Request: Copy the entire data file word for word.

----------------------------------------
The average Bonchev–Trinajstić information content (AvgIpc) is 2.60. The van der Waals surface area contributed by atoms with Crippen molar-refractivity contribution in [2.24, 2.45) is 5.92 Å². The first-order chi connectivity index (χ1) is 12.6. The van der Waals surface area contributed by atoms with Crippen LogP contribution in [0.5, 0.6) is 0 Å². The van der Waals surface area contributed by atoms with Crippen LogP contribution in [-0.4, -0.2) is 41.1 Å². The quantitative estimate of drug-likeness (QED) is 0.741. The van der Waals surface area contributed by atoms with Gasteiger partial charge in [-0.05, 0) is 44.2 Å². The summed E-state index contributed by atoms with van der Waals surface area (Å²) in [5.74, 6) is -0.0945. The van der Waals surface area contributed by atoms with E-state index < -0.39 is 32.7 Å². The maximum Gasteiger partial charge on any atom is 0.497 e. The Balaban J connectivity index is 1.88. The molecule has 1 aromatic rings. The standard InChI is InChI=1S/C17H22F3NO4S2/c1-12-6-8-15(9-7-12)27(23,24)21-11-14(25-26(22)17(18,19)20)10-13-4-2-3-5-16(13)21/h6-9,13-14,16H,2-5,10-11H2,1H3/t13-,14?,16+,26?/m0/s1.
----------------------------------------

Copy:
The average Bonchev–Trinajstić information content (AvgIpc) is 2.60. The van der Waals surface area contributed by atoms with Crippen molar-refractivity contribution in [2.24, 2.45) is 5.92 Å². The first-order chi connectivity index (χ1) is 12.6. The van der Waals surface area contributed by atoms with Crippen LogP contribution in [0.5, 0.6) is 0 Å². The van der Waals surface area contributed by atoms with Crippen LogP contribution in [-0.4, -0.2) is 41.1 Å². The quantitative estimate of drug-likeness (QED) is 0.741. The van der Waals surface area contributed by atoms with Gasteiger partial charge in [-0.05, 0) is 44.2 Å². The summed E-state index contributed by atoms with van der Waals surface area (Å²) in [5.74, 6) is -0.0945. The van der Waals surface area contributed by atoms with E-state index < -0.39 is 32.7 Å². The maximum Gasteiger partial charge on any atom is 0.497 e. The Balaban J connectivity index is 1.88. The molecule has 1 aromatic rings. The standard InChI is InChI=1S/C17H22F3NO4S2/c1-12-6-8-15(9-7-12)27(23,24)21-11-14(25-26(22)17(18,19)20)10-13-4-2-3-5-16(13)21/h6-9,13-14,16H,2-5,10-11H2,1H3/t13-,14?,16+,26?/m0/s1.